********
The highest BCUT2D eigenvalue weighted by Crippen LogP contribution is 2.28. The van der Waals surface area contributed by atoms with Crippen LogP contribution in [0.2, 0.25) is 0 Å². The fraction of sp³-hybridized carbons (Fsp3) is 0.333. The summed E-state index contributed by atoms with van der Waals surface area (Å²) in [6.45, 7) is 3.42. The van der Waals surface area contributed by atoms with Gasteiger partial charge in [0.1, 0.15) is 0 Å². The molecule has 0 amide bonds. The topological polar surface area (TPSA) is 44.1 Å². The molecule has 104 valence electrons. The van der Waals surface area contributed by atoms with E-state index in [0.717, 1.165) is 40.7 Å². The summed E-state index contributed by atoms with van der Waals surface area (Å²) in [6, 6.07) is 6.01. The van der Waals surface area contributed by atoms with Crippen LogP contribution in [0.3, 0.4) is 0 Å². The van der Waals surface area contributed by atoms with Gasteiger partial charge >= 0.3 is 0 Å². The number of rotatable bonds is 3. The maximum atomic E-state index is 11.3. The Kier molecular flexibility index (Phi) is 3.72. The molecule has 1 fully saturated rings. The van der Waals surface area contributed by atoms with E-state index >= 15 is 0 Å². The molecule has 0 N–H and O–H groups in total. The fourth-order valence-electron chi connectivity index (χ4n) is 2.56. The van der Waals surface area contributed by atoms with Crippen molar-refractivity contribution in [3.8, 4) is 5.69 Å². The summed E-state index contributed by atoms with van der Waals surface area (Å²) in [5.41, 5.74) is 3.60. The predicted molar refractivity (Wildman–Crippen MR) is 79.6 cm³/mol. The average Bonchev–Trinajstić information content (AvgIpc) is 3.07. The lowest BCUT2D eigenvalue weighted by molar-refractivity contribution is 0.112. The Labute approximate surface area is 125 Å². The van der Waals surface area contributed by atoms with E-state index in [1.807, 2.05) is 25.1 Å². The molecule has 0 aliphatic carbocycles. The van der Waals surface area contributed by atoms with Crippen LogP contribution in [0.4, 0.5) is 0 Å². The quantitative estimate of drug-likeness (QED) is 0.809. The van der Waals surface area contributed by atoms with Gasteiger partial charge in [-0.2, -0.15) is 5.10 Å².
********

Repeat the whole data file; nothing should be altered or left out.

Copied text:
The highest BCUT2D eigenvalue weighted by Crippen LogP contribution is 2.28. The van der Waals surface area contributed by atoms with Crippen LogP contribution in [0.2, 0.25) is 0 Å². The fraction of sp³-hybridized carbons (Fsp3) is 0.333. The summed E-state index contributed by atoms with van der Waals surface area (Å²) in [6.45, 7) is 3.42. The van der Waals surface area contributed by atoms with Gasteiger partial charge in [0.1, 0.15) is 0 Å². The molecule has 0 amide bonds. The topological polar surface area (TPSA) is 44.1 Å². The molecule has 104 valence electrons. The van der Waals surface area contributed by atoms with E-state index in [0.717, 1.165) is 40.7 Å². The summed E-state index contributed by atoms with van der Waals surface area (Å²) in [6, 6.07) is 6.01. The van der Waals surface area contributed by atoms with Crippen LogP contribution in [0.3, 0.4) is 0 Å². The van der Waals surface area contributed by atoms with Gasteiger partial charge >= 0.3 is 0 Å². The number of rotatable bonds is 3. The maximum atomic E-state index is 11.3. The Kier molecular flexibility index (Phi) is 3.72. The molecule has 1 fully saturated rings. The van der Waals surface area contributed by atoms with E-state index >= 15 is 0 Å². The molecule has 0 N–H and O–H groups in total. The fourth-order valence-electron chi connectivity index (χ4n) is 2.56. The van der Waals surface area contributed by atoms with Crippen molar-refractivity contribution in [3.8, 4) is 5.69 Å². The summed E-state index contributed by atoms with van der Waals surface area (Å²) in [5.41, 5.74) is 3.60. The predicted molar refractivity (Wildman–Crippen MR) is 79.6 cm³/mol. The average Bonchev–Trinajstić information content (AvgIpc) is 3.07. The lowest BCUT2D eigenvalue weighted by molar-refractivity contribution is 0.112. The Labute approximate surface area is 125 Å². The van der Waals surface area contributed by atoms with E-state index in [1.807, 2.05) is 25.1 Å². The molecule has 0 aliphatic carbocycles. The van der Waals surface area contributed by atoms with Crippen LogP contribution in [0.4, 0.5) is 0 Å². The quantitative estimate of drug-likeness (QED) is 0.809. The van der Waals surface area contributed by atoms with Gasteiger partial charge in [-0.2, -0.15) is 5.10 Å².